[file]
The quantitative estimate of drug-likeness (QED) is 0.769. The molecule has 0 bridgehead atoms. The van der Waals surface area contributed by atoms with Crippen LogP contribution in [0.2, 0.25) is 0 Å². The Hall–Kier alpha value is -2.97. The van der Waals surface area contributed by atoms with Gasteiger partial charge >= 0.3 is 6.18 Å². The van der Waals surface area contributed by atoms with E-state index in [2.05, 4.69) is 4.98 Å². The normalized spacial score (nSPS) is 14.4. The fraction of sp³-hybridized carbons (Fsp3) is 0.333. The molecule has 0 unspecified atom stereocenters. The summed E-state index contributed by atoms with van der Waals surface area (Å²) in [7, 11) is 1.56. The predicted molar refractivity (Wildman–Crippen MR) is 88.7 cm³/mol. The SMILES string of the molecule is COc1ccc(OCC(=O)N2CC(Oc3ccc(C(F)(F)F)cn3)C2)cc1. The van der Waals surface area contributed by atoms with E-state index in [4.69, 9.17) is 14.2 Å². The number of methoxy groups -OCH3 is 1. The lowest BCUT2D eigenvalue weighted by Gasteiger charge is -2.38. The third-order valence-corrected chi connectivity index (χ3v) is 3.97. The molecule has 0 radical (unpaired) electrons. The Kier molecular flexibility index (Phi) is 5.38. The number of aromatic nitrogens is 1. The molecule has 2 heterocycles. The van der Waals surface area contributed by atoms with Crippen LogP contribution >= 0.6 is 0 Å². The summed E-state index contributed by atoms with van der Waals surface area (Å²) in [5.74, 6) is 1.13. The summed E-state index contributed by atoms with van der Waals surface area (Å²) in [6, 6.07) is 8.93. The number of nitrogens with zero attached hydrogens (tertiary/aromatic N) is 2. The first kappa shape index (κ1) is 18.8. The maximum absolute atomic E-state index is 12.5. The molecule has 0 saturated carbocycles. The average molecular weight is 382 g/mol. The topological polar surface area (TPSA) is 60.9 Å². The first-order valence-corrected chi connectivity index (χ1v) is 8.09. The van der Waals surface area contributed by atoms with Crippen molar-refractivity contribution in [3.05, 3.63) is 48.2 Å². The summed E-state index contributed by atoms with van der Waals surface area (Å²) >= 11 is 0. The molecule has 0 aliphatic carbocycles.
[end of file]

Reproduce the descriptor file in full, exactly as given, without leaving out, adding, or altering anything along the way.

The quantitative estimate of drug-likeness (QED) is 0.769. The molecule has 0 bridgehead atoms. The van der Waals surface area contributed by atoms with Crippen LogP contribution in [0.2, 0.25) is 0 Å². The Hall–Kier alpha value is -2.97. The van der Waals surface area contributed by atoms with Gasteiger partial charge >= 0.3 is 6.18 Å². The van der Waals surface area contributed by atoms with E-state index in [2.05, 4.69) is 4.98 Å². The normalized spacial score (nSPS) is 14.4. The fraction of sp³-hybridized carbons (Fsp3) is 0.333. The molecule has 0 unspecified atom stereocenters. The summed E-state index contributed by atoms with van der Waals surface area (Å²) in [7, 11) is 1.56. The predicted molar refractivity (Wildman–Crippen MR) is 88.7 cm³/mol. The SMILES string of the molecule is COc1ccc(OCC(=O)N2CC(Oc3ccc(C(F)(F)F)cn3)C2)cc1. The van der Waals surface area contributed by atoms with E-state index in [4.69, 9.17) is 14.2 Å². The number of methoxy groups -OCH3 is 1. The lowest BCUT2D eigenvalue weighted by Gasteiger charge is -2.38. The third-order valence-corrected chi connectivity index (χ3v) is 3.97. The molecule has 0 radical (unpaired) electrons. The Kier molecular flexibility index (Phi) is 5.38. The number of aromatic nitrogens is 1. The molecule has 2 heterocycles. The van der Waals surface area contributed by atoms with Crippen LogP contribution >= 0.6 is 0 Å². The summed E-state index contributed by atoms with van der Waals surface area (Å²) in [5.74, 6) is 1.13. The summed E-state index contributed by atoms with van der Waals surface area (Å²) in [6, 6.07) is 8.93. The number of nitrogens with zero attached hydrogens (tertiary/aromatic N) is 2. The first kappa shape index (κ1) is 18.8. The maximum absolute atomic E-state index is 12.5. The molecule has 0 saturated carbocycles. The average molecular weight is 382 g/mol. The topological polar surface area (TPSA) is 60.9 Å². The first-order valence-corrected chi connectivity index (χ1v) is 8.09. The van der Waals surface area contributed by atoms with Crippen molar-refractivity contribution in [3.05, 3.63) is 48.2 Å². The summed E-state index contributed by atoms with van der Waals surface area (Å²) >= 11 is 0. The molecule has 0 aliphatic carbocycles.